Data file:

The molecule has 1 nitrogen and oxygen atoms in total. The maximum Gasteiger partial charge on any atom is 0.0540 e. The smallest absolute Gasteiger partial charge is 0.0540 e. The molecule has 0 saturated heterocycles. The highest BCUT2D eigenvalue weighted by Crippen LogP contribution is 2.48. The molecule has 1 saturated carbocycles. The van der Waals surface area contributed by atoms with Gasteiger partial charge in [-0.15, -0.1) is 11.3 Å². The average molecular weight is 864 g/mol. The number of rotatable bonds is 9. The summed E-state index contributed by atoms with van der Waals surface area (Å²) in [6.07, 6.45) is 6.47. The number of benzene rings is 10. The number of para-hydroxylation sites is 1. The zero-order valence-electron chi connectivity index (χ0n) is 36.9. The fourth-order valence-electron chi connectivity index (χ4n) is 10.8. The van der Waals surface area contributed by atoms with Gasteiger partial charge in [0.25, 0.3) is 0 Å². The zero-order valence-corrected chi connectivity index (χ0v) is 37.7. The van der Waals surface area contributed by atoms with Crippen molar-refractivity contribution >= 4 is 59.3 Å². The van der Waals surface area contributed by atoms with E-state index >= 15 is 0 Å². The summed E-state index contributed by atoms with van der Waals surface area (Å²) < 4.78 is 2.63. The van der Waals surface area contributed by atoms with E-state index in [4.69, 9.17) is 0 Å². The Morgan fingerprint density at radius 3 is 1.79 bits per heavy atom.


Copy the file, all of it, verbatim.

The molecule has 1 nitrogen and oxygen atoms in total. The maximum Gasteiger partial charge on any atom is 0.0540 e. The smallest absolute Gasteiger partial charge is 0.0540 e. The molecule has 0 saturated heterocycles. The highest BCUT2D eigenvalue weighted by Crippen LogP contribution is 2.48. The molecule has 1 saturated carbocycles. The van der Waals surface area contributed by atoms with Gasteiger partial charge in [-0.15, -0.1) is 11.3 Å². The average molecular weight is 864 g/mol. The number of rotatable bonds is 9. The summed E-state index contributed by atoms with van der Waals surface area (Å²) in [6.07, 6.45) is 6.47. The number of benzene rings is 10. The number of para-hydroxylation sites is 1. The zero-order valence-electron chi connectivity index (χ0n) is 36.9. The fourth-order valence-electron chi connectivity index (χ4n) is 10.8. The van der Waals surface area contributed by atoms with Gasteiger partial charge in [0.25, 0.3) is 0 Å². The zero-order valence-corrected chi connectivity index (χ0v) is 37.7. The van der Waals surface area contributed by atoms with Crippen molar-refractivity contribution >= 4 is 59.3 Å². The van der Waals surface area contributed by atoms with E-state index >= 15 is 0 Å². The summed E-state index contributed by atoms with van der Waals surface area (Å²) < 4.78 is 2.63. The van der Waals surface area contributed by atoms with E-state index in [4.69, 9.17) is 0 Å². The Morgan fingerprint density at radius 3 is 1.79 bits per heavy atom.